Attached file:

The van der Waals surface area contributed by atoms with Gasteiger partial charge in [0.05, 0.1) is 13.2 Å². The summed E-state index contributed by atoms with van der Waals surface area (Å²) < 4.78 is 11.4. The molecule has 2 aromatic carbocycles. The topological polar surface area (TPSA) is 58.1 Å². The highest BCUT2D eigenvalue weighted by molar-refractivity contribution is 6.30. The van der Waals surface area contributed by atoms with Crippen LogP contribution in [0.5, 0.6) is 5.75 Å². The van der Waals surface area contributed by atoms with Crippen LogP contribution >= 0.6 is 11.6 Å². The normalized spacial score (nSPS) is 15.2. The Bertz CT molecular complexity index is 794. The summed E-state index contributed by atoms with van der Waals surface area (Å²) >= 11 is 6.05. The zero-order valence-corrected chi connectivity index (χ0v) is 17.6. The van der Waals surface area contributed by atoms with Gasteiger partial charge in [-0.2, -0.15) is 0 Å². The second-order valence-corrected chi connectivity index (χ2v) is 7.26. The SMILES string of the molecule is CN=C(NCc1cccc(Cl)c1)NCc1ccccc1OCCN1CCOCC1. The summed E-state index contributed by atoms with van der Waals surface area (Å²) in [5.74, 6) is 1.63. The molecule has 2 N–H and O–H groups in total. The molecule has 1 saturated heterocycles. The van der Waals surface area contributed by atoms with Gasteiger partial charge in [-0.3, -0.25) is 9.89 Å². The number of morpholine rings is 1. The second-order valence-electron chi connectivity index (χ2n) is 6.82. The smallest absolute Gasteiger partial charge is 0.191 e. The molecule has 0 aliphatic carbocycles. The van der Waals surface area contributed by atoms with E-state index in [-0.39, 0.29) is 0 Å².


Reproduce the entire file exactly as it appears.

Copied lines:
The van der Waals surface area contributed by atoms with Gasteiger partial charge in [0.05, 0.1) is 13.2 Å². The summed E-state index contributed by atoms with van der Waals surface area (Å²) < 4.78 is 11.4. The molecule has 2 aromatic carbocycles. The topological polar surface area (TPSA) is 58.1 Å². The highest BCUT2D eigenvalue weighted by molar-refractivity contribution is 6.30. The van der Waals surface area contributed by atoms with Crippen LogP contribution in [0.5, 0.6) is 5.75 Å². The van der Waals surface area contributed by atoms with Crippen LogP contribution >= 0.6 is 11.6 Å². The normalized spacial score (nSPS) is 15.2. The Bertz CT molecular complexity index is 794. The summed E-state index contributed by atoms with van der Waals surface area (Å²) >= 11 is 6.05. The zero-order valence-corrected chi connectivity index (χ0v) is 17.6. The van der Waals surface area contributed by atoms with Gasteiger partial charge in [-0.2, -0.15) is 0 Å². The second-order valence-corrected chi connectivity index (χ2v) is 7.26. The SMILES string of the molecule is CN=C(NCc1cccc(Cl)c1)NCc1ccccc1OCCN1CCOCC1. The summed E-state index contributed by atoms with van der Waals surface area (Å²) in [5.74, 6) is 1.63. The molecule has 2 N–H and O–H groups in total. The molecule has 1 saturated heterocycles. The van der Waals surface area contributed by atoms with Gasteiger partial charge in [-0.3, -0.25) is 9.89 Å². The number of morpholine rings is 1. The second-order valence-electron chi connectivity index (χ2n) is 6.82. The smallest absolute Gasteiger partial charge is 0.191 e. The molecule has 0 aliphatic carbocycles. The van der Waals surface area contributed by atoms with E-state index in [-0.39, 0.29) is 0 Å².